Tony Blair receives Israeli prize worth $1 million
Judges emphasize his 'exceptional leadership' and track record of conflict resolution.
Former British Prime Minister Tony Blair will be one of the three laureates of the Dan David Prize for 2009, awarded annually by Tel Aviv University.
Each of the laureates will receive a $1 million prize, 10 percent of which is contributed to 20 doctoral and post-doctoral scholarships.
Blair was selected to receive the prize in leadership for what the judges described as "his exceptional leadership and steadfast determination in helping to engineer agreements and forge lasting solutions to areas in conflict."
Also receiving the prize for 2009 are Paolo de Bernardis, Andre Lange and Paul Richards, in the field of "Astrophysics - History of the Universe," for "their discoveries concerning the geometry and composition of our universe."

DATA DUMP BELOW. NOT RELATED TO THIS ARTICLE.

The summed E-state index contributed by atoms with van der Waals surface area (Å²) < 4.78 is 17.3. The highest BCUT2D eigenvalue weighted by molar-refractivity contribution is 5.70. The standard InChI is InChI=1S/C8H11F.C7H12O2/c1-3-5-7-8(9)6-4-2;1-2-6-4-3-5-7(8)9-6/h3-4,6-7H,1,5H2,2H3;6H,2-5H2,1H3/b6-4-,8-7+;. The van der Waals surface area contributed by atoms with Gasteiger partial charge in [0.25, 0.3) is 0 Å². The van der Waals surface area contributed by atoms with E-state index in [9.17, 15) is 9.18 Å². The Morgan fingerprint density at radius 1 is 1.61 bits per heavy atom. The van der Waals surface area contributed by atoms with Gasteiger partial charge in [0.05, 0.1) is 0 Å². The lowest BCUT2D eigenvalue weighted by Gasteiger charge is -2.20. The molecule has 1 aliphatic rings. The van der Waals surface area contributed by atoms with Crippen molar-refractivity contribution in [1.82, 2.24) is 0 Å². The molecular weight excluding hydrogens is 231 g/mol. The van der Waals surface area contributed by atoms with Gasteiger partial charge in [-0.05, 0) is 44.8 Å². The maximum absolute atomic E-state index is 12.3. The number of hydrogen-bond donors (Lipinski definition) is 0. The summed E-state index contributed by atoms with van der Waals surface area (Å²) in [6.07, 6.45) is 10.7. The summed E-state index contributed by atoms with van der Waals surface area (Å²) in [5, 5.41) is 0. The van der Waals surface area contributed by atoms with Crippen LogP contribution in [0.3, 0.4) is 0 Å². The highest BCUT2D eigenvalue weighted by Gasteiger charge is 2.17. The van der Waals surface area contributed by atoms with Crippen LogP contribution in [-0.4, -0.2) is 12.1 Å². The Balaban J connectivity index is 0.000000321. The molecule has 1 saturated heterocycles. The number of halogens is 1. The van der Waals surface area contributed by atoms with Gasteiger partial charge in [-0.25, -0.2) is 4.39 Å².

In the field of "Global Public Health," the prize is awarded to Robert Gallo, "for his research of the HIV and T-cell leukemia viruses and especially for the development of a robust, simple blood test to detect the HIV virus."
The three prizes are divided into past, present and future - with the prize in astrophysics going to the first category, Blair's leadership prize in the "present" category, and the prize in public health falling into the "future."
Ben David, a businessman and philanthropist said, "The 2009 laureates epitomize the essence of the three time dimensions; we have three scientists who shed light on the way in which our universe was formed, a great leader instrumental in resolving ongoing world conflicts, and a scientist working to alleviate human disease and suffering now and in the future."
Previous laureates include Amos Oz, Yo-Yo Ma, and Zubin Mehta.
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